Wikinomics

I recently listened to Wikinomics by Don Tapscott and Anthony D. Williams.  It’s five years old at this point, which for the topic makes it ancient.  It shows its age primarily in its focus on MySpace over Facebook, but it is still a very interesting book and completely relevant.  One of the most interesting things I took away from it is how people and companies are leveraging the internet to engage people all over the world in collective problem solving.  The authors tell the story of a gold mine in Canada that released all their proprietary geological data online to get help locating the best places to drill for gold.  People worldwide freely gave of their time and expertise on the hope that their suggestions on where and how to drill would yield gold and win them a cash prize.  And it worked!

Where did they get such a ground-breaking (pun intended) idea?  From Linux, or more generally open source communities.  The authors also talk about how open source was embraced by IBM and brought that company back to the forefront.  I used to think of open source only in the context of software.  This book really opened my eyes to how it could be applied more generally.  And then as a Christmas gift I got a Kiva giftcard.  It introduced me to the concept of micro-financing, which is where a whole bunch of people give a little bit of money as a loan.  Eventually all the investors get paid back and then can loan it to someone else.  It’s the perfect gift for someone who has it all.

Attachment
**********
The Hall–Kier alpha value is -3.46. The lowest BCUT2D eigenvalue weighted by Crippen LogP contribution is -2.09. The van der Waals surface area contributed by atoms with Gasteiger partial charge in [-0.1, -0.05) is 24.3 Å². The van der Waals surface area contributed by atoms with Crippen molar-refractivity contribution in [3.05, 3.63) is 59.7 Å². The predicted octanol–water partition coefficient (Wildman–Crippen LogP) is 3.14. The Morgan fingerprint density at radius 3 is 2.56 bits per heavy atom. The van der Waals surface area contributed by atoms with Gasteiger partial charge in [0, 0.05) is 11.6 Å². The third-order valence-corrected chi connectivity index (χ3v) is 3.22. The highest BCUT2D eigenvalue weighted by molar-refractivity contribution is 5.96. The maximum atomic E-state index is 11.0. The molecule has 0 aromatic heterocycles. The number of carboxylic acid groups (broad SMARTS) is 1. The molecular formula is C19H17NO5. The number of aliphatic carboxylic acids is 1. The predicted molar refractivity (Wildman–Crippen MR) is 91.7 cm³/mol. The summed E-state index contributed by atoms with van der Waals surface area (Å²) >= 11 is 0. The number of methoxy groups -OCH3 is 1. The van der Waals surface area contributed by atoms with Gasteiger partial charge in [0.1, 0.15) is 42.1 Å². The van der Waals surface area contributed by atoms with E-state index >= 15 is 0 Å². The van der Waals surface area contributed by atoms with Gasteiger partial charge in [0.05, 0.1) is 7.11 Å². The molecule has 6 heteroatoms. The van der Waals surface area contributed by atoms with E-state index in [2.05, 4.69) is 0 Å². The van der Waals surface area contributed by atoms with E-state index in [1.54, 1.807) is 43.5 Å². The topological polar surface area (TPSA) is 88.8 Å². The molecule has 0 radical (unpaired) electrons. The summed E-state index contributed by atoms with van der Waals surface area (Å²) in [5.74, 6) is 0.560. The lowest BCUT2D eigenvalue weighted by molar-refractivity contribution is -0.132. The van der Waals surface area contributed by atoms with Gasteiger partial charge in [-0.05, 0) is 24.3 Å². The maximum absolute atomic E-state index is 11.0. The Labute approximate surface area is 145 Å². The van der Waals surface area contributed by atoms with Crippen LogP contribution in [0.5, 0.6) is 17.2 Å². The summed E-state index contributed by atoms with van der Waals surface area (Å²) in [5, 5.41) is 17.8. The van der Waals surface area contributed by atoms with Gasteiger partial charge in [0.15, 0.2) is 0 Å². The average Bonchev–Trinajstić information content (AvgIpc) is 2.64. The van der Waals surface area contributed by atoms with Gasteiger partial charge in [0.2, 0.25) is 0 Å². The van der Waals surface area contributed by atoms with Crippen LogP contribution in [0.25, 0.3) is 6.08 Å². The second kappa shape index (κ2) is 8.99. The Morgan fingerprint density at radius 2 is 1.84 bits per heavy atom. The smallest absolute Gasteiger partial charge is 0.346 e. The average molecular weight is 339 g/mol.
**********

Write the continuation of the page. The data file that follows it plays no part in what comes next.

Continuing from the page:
It gets me thinking how my company could benefit from opening its boundaries.  But would they?  I have my doubts.  How open-minded is your company about open-source?